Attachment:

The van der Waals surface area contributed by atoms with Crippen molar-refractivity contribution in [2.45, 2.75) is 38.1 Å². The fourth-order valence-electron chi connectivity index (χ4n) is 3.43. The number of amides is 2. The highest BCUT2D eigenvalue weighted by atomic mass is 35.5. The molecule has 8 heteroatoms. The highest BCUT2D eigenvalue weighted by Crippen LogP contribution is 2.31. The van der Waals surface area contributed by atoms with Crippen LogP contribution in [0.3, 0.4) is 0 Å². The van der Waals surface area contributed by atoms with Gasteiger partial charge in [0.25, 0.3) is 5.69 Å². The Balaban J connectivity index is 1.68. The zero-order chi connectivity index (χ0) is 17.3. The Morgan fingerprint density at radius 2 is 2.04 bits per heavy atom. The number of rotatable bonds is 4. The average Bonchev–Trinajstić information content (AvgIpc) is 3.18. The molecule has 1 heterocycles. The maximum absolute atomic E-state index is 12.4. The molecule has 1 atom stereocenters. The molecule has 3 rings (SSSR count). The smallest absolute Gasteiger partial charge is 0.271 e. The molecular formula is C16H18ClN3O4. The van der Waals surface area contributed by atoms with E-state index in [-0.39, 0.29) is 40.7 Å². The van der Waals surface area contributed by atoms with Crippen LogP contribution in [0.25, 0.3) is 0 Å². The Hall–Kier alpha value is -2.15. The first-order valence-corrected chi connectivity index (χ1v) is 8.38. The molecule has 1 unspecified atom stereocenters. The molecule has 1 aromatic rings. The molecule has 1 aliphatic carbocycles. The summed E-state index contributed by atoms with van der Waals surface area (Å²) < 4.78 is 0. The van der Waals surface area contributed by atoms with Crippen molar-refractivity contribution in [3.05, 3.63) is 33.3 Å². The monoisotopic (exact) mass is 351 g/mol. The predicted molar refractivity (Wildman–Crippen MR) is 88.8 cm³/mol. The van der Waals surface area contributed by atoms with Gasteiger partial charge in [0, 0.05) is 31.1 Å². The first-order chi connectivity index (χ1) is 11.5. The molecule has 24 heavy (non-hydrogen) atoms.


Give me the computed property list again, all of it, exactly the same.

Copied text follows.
The van der Waals surface area contributed by atoms with Crippen molar-refractivity contribution in [2.45, 2.75) is 38.1 Å². The fourth-order valence-electron chi connectivity index (χ4n) is 3.43. The number of amides is 2. The highest BCUT2D eigenvalue weighted by atomic mass is 35.5. The molecule has 8 heteroatoms. The highest BCUT2D eigenvalue weighted by Crippen LogP contribution is 2.31. The van der Waals surface area contributed by atoms with Crippen LogP contribution in [0.3, 0.4) is 0 Å². The van der Waals surface area contributed by atoms with Gasteiger partial charge in [0.25, 0.3) is 5.69 Å². The Balaban J connectivity index is 1.68. The zero-order chi connectivity index (χ0) is 17.3. The Morgan fingerprint density at radius 2 is 2.04 bits per heavy atom. The number of rotatable bonds is 4. The average Bonchev–Trinajstić information content (AvgIpc) is 3.18. The molecule has 1 heterocycles. The maximum absolute atomic E-state index is 12.4. The molecule has 1 atom stereocenters. The molecule has 3 rings (SSSR count). The smallest absolute Gasteiger partial charge is 0.271 e. The molecular formula is C16H18ClN3O4. The van der Waals surface area contributed by atoms with E-state index in [-0.39, 0.29) is 40.7 Å². The van der Waals surface area contributed by atoms with Crippen LogP contribution in [0.25, 0.3) is 0 Å². The Hall–Kier alpha value is -2.15. The first-order valence-corrected chi connectivity index (χ1v) is 8.38. The molecule has 1 unspecified atom stereocenters. The molecule has 1 aromatic rings. The molecule has 1 aliphatic carbocycles. The summed E-state index contributed by atoms with van der Waals surface area (Å²) < 4.78 is 0. The van der Waals surface area contributed by atoms with Crippen molar-refractivity contribution in [3.05, 3.63) is 33.3 Å². The monoisotopic (exact) mass is 351 g/mol. The predicted molar refractivity (Wildman–Crippen MR) is 88.8 cm³/mol. The van der Waals surface area contributed by atoms with Gasteiger partial charge in [0, 0.05) is 31.1 Å². The first-order chi connectivity index (χ1) is 11.5. The molecule has 24 heavy (non-hydrogen) atoms.